In 1947, DXers in New Zealand heard radio communications on 4460 kHz from the inter- island ship, the “Hinemoa“, under the callsign ZMFQ. The DX report in the Australian magazine “Radio & Hobbies” states that the 500 watt transmitter was constructed as a broadcast transmitter, but it was instead installed in the “Hinemoa”. Even though this transmitter was a broadcast quality transmitter, there is no reference anywhere to the broadcast of radio programs from this ship.

The most famous of all radio ships in New Zealand waters during this era was the passenger liner “Awatea,” but that’s an interesting story for another time.

The Story of the Wandering Apache

The Apache Indians lived in the southwest of what is now the United States, and they were made up of five different tribal groups. The Apache Indians became famous, in legend at least, as a wandering people, giving rise to the designation, the “Wandering Apache”.

There was an old ship that was built in Baltimore, Maryland, and launched in 1891. Under its original name, the “Galveston,” this ship saw duty in the Spanish-American War, after which it was renamed the “Apache“. This ship was de-commissioned in 1937, and after the American entry into World War II it resumed official duties as a troop transport.

In the year 1944, the “Apache” was taken to Sydney, Australia where it was totally rebuilt and equipped with electronic equipment for service as a radio broadcasting ship.

Generators, receivers, cables, antennas, all were installed, including two shortwave transmitters at 10 kw each.

This mobile broadcasting station sailed north from Sydney in late September 1944, arriving at General Douglas MacArthur’s headquarters at Hollandia, New Guinea on October 10. Two days later the “Apache” joined a flotilla of American war vessels for the return invasion of the Philippines.

It was somewhere around mid-morning of October 20 that the “Apache” made its first transmission, a navy report to California about the new invasion of the Philippines. The allocated callsign for this radio broadcasting ship was WVLC, reminiscent of the Australian callsign, VLC in Shepparton, Victoria.

For the next one and a half years, the “Apache” was heard on the air quite often, sometimes with the relay to America of Pacific war news & reports, and sometimes with the onward relay of radio programming from the shortwave stations in the Voice of America network in California.

After a spate of on air service in Manila Bay, the “Apache” moved to the Lingayen Gulf early in the new year 1945 to cover the moving tide of warfare on the island of Luzon. At the time of the signing of the surrender documents on the USS “Missouri” in Tokyo Bay, the “Apache” was there, but it was silent, simply because the more powerful land based shortwave station at Nazaki in Japan was carrying the programming on relay back to America.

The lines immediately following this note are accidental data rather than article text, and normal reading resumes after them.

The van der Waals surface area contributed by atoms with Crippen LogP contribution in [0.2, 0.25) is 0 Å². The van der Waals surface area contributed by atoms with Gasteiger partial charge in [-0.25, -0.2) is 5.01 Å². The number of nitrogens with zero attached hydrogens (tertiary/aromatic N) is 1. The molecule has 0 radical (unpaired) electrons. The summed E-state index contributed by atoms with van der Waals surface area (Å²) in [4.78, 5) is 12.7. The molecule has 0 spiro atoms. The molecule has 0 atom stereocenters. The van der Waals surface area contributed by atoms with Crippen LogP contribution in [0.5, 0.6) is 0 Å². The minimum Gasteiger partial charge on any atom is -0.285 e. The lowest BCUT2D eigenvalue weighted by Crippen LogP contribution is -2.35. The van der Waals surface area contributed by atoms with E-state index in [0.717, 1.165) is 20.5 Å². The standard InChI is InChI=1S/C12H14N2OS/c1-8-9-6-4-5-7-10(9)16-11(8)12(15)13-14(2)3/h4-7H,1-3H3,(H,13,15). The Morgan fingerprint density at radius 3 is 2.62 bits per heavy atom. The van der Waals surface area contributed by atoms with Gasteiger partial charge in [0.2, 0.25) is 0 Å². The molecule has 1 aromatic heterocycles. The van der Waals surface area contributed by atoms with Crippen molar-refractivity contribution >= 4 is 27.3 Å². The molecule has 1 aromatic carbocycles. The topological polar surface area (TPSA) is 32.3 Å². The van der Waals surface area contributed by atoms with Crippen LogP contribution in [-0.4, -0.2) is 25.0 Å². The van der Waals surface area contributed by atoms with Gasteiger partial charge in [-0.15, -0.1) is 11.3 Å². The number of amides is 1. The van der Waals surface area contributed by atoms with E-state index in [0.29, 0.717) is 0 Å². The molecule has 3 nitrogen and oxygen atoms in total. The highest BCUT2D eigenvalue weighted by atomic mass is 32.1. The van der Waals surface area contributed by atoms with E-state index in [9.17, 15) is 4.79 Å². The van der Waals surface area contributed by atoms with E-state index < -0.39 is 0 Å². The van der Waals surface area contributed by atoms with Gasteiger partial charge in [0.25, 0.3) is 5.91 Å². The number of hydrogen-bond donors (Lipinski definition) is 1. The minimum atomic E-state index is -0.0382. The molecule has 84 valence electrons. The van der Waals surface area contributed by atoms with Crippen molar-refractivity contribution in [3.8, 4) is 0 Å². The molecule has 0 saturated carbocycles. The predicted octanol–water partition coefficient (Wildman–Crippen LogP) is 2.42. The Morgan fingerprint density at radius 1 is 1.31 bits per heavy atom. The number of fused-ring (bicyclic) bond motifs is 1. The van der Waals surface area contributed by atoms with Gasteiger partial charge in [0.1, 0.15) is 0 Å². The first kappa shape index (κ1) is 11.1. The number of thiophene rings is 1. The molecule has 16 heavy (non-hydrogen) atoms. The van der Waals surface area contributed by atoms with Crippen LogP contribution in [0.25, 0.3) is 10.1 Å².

After this, the “Apache” was noted with radio dispatches and occasional programming off the coast of Korea, and then further south off the coast of China.

The saga of radio broadcasting from the reconditioned “Apache” came to an end on April 20, 1946, when the American navy vessel, USS “Spindle Eye” took over not only the radio programming but even the callsign WVLC. The “Apache” was decommissioned, and then in 1950 it was scrapped.

During its 18 months of radio history, the “Apache” served as a communication ship, an intermediate relay station for armed forces communications, and as a radio broadcasting unit carrying programs on behalf of the American Armed Forces Radio Service and the Voice of America. It is quite probable, too, that this station also carried a relay from Radio Australia on certain occasions.

The “Apache” was logged in Australia, New Zealand and the United States under three very similar callsigns. The basic callsign was WVLC. Another callsign in use for a brief period of times was WVLO, and it is suggested that this was in reality the second transmitter, which was noted subsequently under the callsign WVLC2.

Numerous QSLs exist in old radio collections in New Zealand, Australia and the United States but they are all in the form of typed letters. There is no known QSL card in existence bearing the callsign WVLC, not even for the relay of VOA and AFRS programming.

That, then, is the end of the story of the radio broadcasting ship, the “Apache,” but there is more to the story than this. Not so well known is the fact that there was another radio ship travelling with the “Apache” with the identification FP47. Ah, but that’s a story for another time!

From: Wavescan 405 – Sept. 29, 2002

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“Wavescan” is a weekly program for long distance radio hobbyists produced by Dr. Adrian M. Peterson, Coordinator of International Relations for Adventist World Radio. AWR carries the program over many of its stations (including shortwave).